Here is where I show you that I watch a lot of film and I know what I’m talking about. I mean, look at that cool list of 1997/1998 films. Anyone who was anyone back then was rallying for Austin Powers’ Academy award. By rolling this list of films off the top of my head as films that should have received more nods I am showing you that I have a good grasp of pop culture and I’m not afraid to use it. I also want to be like Diane.
Fuck L.A. Confidential. It sucked. Kim Basinger couldn’t act wet in the shower.
Here I am demonstrating that I am “tough.” And I have an “attitude.” It’s very important when you first start an online journal that you keep that “Fuck you if you don’t like me” position. Otherwise you’re likely to get walked all over. Start your entries with perhaps a meta rant, or a string of obscenities. Hell, it fucking worked for my sorry bitch ass.
1997 was about money.
You could almost hear Dennis Miller saying, “Now I don’t want to go off on a rant here,” which I already find to be the most tedious line in his show. Still, you want to try and find a catchphrase or a pattern that your journal will follow. People don’t want variety in online journals. They don’t want to see all sorts of different sides of you. If they wanted random attitudes and emotions, they’d just talk to their significant others. People read online journals for a sense of stability. You must find your niche and use it. You must always be the smart one, or the weird one, or the druggie one. Don’t tell us about your uncle locking you in the car for two days on Monday and then try and win us over with the story of you waddling through your hallway with your pants around your ankles to find toilet paper on Tuesday. We want to know who you are and where you’re coming from and then stick to that. If you hate Lisa in November, you’d better still be coming up with new ways to call her a smelly back-stabbing bitch in December. Don’t let the holidays get to your head. Don’t let your online personality grow or mature. Don’t change his or her voice. Remember, your audience never changes either. Let’s keep this thing real, guys.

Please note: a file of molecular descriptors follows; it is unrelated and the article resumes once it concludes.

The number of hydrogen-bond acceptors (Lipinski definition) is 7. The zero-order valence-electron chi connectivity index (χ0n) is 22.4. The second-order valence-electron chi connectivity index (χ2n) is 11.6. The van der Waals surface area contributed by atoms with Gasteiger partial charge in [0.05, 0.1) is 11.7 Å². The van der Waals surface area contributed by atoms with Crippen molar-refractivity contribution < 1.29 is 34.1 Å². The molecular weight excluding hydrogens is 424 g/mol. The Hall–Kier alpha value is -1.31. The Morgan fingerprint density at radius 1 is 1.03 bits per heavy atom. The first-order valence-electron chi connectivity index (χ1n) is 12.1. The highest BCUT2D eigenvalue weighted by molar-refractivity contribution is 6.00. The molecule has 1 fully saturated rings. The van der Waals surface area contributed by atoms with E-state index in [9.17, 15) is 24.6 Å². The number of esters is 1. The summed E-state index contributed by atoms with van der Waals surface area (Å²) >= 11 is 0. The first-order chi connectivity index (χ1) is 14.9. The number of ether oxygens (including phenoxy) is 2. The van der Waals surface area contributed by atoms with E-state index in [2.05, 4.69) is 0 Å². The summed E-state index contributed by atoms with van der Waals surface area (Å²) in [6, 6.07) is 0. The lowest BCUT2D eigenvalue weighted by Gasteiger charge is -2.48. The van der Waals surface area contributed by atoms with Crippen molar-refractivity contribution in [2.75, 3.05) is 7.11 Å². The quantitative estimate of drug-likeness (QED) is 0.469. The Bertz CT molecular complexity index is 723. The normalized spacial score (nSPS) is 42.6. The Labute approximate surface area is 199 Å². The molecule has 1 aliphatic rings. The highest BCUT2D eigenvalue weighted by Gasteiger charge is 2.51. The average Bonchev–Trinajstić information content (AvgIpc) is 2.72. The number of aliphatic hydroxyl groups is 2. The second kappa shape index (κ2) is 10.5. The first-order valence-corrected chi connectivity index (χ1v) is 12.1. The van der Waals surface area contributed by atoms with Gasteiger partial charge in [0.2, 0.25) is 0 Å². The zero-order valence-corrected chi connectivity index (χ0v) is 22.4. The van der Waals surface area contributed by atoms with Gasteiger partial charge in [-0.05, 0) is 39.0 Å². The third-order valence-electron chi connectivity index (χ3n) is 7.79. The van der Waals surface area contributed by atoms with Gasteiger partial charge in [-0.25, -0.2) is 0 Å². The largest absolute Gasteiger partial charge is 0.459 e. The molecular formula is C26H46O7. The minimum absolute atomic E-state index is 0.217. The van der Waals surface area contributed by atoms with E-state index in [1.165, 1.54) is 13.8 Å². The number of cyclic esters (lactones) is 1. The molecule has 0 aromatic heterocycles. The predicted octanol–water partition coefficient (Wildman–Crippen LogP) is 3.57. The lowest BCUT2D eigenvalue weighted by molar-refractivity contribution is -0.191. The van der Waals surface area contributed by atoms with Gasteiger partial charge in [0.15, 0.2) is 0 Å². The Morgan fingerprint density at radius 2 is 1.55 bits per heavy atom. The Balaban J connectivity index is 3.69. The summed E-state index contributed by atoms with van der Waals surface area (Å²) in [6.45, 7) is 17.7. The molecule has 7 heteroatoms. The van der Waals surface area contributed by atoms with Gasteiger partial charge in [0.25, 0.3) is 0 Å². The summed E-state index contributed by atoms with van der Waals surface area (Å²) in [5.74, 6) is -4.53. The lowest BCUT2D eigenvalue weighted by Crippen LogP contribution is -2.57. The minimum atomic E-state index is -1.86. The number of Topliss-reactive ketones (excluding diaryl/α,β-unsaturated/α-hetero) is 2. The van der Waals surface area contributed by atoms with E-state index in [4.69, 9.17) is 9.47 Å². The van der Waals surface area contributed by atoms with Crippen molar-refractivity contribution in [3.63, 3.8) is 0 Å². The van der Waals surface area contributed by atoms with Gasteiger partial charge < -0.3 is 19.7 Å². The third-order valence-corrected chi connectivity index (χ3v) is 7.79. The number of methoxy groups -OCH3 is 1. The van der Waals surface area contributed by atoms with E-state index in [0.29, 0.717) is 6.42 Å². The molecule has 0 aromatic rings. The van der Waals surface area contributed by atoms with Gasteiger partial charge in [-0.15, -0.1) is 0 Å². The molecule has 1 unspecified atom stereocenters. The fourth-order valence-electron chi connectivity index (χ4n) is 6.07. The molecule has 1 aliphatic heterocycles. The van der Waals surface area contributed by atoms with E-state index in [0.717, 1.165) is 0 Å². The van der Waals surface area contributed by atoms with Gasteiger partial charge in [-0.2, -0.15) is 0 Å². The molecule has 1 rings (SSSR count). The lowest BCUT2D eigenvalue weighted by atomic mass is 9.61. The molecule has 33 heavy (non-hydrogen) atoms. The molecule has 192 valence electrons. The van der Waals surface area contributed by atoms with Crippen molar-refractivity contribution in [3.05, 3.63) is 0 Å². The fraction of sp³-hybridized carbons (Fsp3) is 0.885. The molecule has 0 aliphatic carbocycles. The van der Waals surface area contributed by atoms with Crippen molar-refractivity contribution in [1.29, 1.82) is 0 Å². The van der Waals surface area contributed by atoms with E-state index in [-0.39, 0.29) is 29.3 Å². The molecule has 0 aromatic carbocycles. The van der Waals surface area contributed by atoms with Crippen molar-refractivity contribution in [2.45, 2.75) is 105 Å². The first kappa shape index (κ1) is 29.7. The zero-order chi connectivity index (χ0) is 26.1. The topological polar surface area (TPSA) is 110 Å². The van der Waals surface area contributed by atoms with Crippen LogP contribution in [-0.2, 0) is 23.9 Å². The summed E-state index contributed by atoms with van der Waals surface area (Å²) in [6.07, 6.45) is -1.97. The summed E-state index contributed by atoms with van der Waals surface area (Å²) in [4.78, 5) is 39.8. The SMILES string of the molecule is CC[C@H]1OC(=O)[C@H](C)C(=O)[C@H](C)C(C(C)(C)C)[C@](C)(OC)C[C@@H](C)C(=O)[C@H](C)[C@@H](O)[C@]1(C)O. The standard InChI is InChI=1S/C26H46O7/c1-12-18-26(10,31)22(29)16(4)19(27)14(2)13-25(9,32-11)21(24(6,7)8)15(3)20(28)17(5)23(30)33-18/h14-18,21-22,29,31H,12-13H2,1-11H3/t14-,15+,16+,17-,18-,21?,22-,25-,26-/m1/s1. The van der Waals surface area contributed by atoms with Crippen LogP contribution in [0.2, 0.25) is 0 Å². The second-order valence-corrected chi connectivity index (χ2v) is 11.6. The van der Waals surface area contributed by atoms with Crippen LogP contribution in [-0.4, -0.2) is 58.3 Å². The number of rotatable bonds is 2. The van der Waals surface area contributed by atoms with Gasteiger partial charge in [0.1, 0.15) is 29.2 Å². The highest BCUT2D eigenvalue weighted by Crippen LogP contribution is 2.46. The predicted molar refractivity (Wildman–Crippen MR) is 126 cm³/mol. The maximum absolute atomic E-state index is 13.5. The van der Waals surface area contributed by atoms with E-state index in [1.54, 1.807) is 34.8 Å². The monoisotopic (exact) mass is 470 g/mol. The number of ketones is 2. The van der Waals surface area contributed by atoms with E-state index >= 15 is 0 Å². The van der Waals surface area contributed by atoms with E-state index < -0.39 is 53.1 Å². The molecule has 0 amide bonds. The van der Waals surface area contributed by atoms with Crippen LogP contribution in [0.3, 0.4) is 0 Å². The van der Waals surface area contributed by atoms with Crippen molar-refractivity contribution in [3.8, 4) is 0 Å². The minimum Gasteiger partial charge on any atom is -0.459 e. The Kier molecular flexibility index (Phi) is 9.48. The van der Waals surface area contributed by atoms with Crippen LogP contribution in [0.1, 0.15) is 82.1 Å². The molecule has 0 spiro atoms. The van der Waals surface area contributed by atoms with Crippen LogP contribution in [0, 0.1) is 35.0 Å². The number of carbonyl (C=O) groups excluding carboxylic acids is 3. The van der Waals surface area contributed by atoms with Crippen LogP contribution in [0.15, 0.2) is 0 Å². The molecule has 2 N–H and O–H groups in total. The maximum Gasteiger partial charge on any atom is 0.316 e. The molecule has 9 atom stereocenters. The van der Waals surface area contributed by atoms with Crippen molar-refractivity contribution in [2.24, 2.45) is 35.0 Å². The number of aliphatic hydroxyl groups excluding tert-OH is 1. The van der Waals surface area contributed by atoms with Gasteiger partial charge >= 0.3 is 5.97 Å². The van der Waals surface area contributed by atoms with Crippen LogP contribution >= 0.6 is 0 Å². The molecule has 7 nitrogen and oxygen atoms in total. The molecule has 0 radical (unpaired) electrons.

What made money and what made money while it looked like it didn’t or it couldn’t. “Oh, here’s your obligatory pat on the back, The Full Monty. Aren’t you foreign filmmakers cute?” “Oh, Mr. Damon, Mr. Affleck, have a screenwriting award. We’ll ignore your acting talent until you’ve put in the time. Minnie who? Is she British? Well, nominate her, I guess. We’ll give the award to an American, anyway.”
Oooh, see? Here’s where I’m really mad and I’m going around just dropping names and making snide remarks. The cool thing was I’d only seen The Full Monty and Good Will Hunting that year. Never saw the other nominees, but see how I already know that the other guys didn’t deserve to win? It’s that kind of blind knowledge that makes you oh-so-cool and makes the audiences drool for more. I’m too cool to care, you see? You need to be, too. I mean, if that’s what you want to do, I don’t care. It’s your life.
See? Wasn’t that cool?
Here I’m also giving a stab at the Academy Awards by saying that we are elitist. Picking on the elite is a sure-fire way to get a popular online journal. You’ve got to have a bold statement. Don’t worry about backing it up with any facts or any sort of reason. Just find something strong and say it. Leave it out there. It’s not your job to explain it, it’s your readers’ job to figure out why you are so cool.
Quick little uses of “the Lord’s name” show that you aren’t opposed to cursing, and perhaps you aren’t affiliated with any particular religion. This makes you cool, too. You just give a whole paragraph that says, “Jesus Christ,” and you know that all of your readers are picturing you hunched over your keyboard with a glass of whiskey smoking cigarette after cigarette, pushing back your greasy, stressed-out hair mumbling to yourself, “What else pisses me off?”